Have the music and movie industries lost the battle to criminalize downloading?
This penetrating and informative book provides readers with the perfect systematic critical guide to the file-sharing phenomenon. Combining inter-disciplinary resources from sociology, history, media and communication studies and cultural studies, David unpacks the economics, psychology and philosophy of file-sharing.
The book carefully situates the reader in a field of relevant approaches including network society theory, post-structuralism and ethnographic research. It uses this to launch into a fascinating enquiry into:
- the rise of file-sharing
- the challenge to intellectual property law posed by new technologies of communication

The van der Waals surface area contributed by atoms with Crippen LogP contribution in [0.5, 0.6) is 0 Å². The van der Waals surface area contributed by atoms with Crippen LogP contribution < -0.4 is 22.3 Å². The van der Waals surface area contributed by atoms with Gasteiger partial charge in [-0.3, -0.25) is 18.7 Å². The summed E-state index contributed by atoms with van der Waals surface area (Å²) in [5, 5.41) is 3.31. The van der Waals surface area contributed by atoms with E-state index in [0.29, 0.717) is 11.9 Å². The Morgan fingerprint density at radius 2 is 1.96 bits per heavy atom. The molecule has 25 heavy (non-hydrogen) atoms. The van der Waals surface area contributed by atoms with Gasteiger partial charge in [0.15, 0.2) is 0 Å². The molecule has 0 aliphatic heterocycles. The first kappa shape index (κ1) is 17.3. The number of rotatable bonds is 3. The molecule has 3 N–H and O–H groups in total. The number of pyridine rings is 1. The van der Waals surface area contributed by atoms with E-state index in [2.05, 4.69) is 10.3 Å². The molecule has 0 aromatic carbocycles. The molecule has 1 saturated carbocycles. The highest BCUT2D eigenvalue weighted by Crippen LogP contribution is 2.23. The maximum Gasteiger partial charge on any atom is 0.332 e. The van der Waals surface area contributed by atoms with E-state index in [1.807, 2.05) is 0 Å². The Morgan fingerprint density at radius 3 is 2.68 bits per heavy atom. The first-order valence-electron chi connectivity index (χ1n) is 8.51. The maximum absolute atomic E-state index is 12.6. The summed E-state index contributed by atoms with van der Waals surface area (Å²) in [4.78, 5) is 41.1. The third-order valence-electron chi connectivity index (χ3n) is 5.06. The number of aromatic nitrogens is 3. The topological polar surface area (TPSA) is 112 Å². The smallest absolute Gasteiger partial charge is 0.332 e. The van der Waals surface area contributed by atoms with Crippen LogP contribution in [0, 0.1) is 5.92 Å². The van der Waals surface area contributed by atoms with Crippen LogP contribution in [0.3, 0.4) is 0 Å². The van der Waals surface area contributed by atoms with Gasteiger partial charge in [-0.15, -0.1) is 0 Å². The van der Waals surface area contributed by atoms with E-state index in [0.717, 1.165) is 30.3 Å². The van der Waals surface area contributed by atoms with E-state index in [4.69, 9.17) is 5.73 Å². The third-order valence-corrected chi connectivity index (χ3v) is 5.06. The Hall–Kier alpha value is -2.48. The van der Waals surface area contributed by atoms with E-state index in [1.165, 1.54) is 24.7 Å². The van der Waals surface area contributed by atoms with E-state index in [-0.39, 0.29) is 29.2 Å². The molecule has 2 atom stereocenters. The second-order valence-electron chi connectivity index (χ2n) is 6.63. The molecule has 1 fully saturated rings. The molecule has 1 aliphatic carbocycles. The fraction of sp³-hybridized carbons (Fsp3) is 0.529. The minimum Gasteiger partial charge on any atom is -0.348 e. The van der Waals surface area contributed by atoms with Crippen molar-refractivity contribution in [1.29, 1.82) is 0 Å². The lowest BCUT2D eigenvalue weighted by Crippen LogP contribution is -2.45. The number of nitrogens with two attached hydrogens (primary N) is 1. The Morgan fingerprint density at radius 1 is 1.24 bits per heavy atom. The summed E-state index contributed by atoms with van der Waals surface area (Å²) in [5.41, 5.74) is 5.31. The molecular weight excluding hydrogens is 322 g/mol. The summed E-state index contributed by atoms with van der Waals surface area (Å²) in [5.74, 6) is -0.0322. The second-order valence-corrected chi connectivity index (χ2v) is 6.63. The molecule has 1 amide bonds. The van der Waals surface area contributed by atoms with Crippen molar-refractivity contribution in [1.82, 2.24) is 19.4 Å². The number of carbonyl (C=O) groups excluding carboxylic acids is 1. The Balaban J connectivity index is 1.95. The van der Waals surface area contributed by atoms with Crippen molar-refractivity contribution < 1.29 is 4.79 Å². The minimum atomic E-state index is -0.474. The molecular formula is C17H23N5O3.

- the social psychology of cyber crime
- the response of the mass media and multi-national corporations.
Matthew David concludes with a balanced, eye-opening assessment of alternative cultural modes of participation and their relationship to cultural capitalism.
This is a landmark work in the sociology of popular culture and cultural criminology. It fuses a deep knowledge of the music industry and the new technologies of mass communication with a powerful perspective on how multinational corporations seek to monopolize markets, how international and state agencies defend property, while a global multitude undermine and/or reinvent both.